Imagine that you have been selected for Jury Duty and you are called upon to decide a personal injury case. The plaintiff, a young woman, was severely injured when a car driven by an intoxicated young man ignored a steady red light and crashed into her vehicle. The young plaintiff is seeking money damages for the injuries she claims were caused by the intoxicated defendant. If you reside in our Commonwealth, you will be asked to make a decision on the amount of money damages, if any, that should be awarded to the young victim. The intoxicated driver, although this will not be revealed to you, will be represented by an attorney hired through his insurance company and any award against him will, in nearly all instances, be paid by his insurance company. You, as a juror, will hear the evidence presented by "both sides" and at the conclusion of the trial will be asked to decide the case by awarding money damages to the plaintiff. At no time will anyone, plaintiff’s lawyer, defendant’s lawyer or judge be permitted to speak to you about the amount of money damages. You will be asked to determine the amount of money damages in the abstract and may, as many suggest, be relegated to a blind guess. Although you will be asked to make such a decision, no witness will have testified as to the value or lack of value in the plaintiff’s claims, including her claims for pain and suffering.
In cases involving automobile collisions, thirty-seven states and the District of Columbia permit the attorneys to argue and suggest monetary damages. Unfortunately, Pennsylvania remains in the minority.
The Senate of Pennsylvania has the opportunity to remedy this problem. House Bill No. 2246 permits argument on the amount of damages in motor vehicle crash cases. This legislation would bring Pennsylvania in line with the overwhelming majority of states and would certainly help to prevent unfair, unreasonable and "blind guess" verdicts. The legislation does not in any way alter Pennsylvania’s rules of evidence or any other legislation applicable to the trial of a motor vehicle injury case. Most observers, including attorneys who represent the plaintiffs as well as the defendants through the insurance carriers, believe that House Bill No. 2246 would right many wrongs and result in fairer verdicts thereby benefitting both parties involved in the litigation. Most defense lawyers believe that House Bill No. 2246 will help to prevent excessive verdicts, or what many call runaway verdicts, while plaintiffs attorneys believe that the legislation will also prevent the inadequate or unfair verdict when evidence may warrant a different result.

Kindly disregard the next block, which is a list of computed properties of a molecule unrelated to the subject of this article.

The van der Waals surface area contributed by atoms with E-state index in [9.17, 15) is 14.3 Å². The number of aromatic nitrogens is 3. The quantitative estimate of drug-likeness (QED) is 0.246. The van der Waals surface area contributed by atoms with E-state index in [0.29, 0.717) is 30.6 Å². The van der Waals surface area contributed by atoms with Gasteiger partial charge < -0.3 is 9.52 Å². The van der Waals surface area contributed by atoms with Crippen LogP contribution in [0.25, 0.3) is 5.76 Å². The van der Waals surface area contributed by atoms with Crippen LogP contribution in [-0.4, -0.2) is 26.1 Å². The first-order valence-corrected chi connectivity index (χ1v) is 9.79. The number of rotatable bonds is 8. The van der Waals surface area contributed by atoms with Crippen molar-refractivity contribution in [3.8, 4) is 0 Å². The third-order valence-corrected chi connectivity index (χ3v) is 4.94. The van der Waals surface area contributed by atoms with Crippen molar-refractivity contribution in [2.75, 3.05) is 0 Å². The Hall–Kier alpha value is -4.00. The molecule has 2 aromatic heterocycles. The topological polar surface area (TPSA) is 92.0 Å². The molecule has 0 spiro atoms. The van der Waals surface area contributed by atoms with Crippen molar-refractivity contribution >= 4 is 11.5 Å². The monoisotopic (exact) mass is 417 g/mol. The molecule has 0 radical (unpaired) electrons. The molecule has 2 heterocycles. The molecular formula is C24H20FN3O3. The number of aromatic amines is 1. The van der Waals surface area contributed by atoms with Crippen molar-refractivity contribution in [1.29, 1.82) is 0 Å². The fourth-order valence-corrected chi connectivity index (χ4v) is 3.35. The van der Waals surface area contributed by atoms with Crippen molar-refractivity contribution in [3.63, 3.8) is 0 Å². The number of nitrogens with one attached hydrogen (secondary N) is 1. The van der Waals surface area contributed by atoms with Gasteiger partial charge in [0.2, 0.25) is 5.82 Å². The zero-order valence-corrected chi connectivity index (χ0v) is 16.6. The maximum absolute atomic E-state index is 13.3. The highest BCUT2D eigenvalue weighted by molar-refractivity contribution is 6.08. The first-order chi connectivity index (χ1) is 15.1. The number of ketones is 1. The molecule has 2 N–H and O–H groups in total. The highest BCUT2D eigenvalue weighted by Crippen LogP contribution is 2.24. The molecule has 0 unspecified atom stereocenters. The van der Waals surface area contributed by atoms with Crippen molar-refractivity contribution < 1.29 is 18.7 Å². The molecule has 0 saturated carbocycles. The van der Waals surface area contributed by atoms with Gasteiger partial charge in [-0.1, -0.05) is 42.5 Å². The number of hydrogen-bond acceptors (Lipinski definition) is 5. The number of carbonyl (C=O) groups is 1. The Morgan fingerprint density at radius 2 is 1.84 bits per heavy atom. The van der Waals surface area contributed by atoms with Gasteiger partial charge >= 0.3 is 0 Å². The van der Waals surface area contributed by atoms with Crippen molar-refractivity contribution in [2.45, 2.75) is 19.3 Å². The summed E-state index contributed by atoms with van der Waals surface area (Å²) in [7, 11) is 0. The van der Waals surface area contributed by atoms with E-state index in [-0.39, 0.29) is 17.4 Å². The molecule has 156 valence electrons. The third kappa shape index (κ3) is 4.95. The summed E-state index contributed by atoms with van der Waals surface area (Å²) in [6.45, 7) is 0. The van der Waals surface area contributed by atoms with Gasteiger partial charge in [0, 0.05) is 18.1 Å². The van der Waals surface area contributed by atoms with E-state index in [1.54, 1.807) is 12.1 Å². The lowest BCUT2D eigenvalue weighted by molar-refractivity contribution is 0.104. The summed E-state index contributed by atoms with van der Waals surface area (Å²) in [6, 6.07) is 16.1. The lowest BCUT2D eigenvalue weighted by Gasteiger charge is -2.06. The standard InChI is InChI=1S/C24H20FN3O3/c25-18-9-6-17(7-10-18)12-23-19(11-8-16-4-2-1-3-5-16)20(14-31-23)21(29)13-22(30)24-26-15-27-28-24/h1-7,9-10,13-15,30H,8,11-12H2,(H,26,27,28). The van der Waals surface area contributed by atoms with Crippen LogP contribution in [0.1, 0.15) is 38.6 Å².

Unfortunately, we in Pennsylvania know all too well the sometimes cumbersome nature of the legislative process. Perhaps House Bill No. 2246 is different. The Bill passed the Transportation Committee on an 8 to 2, largely bipartisan, vote. It also passed the House with relative ease receiving support from both sides of the aisle. Perhaps the Pennsylvania Senate will follow suit. In September the Senate will be asked to vote on this legislation. Many if not all legal scholars support the passage of this legislation. Should the Senate act favorably, most observers believe that Governor Rendell will promptly sign House Bill No. 2246 and help bring clarity and guidance in the resolution of motor vehicle injury claims.
James T. Davis, Esquire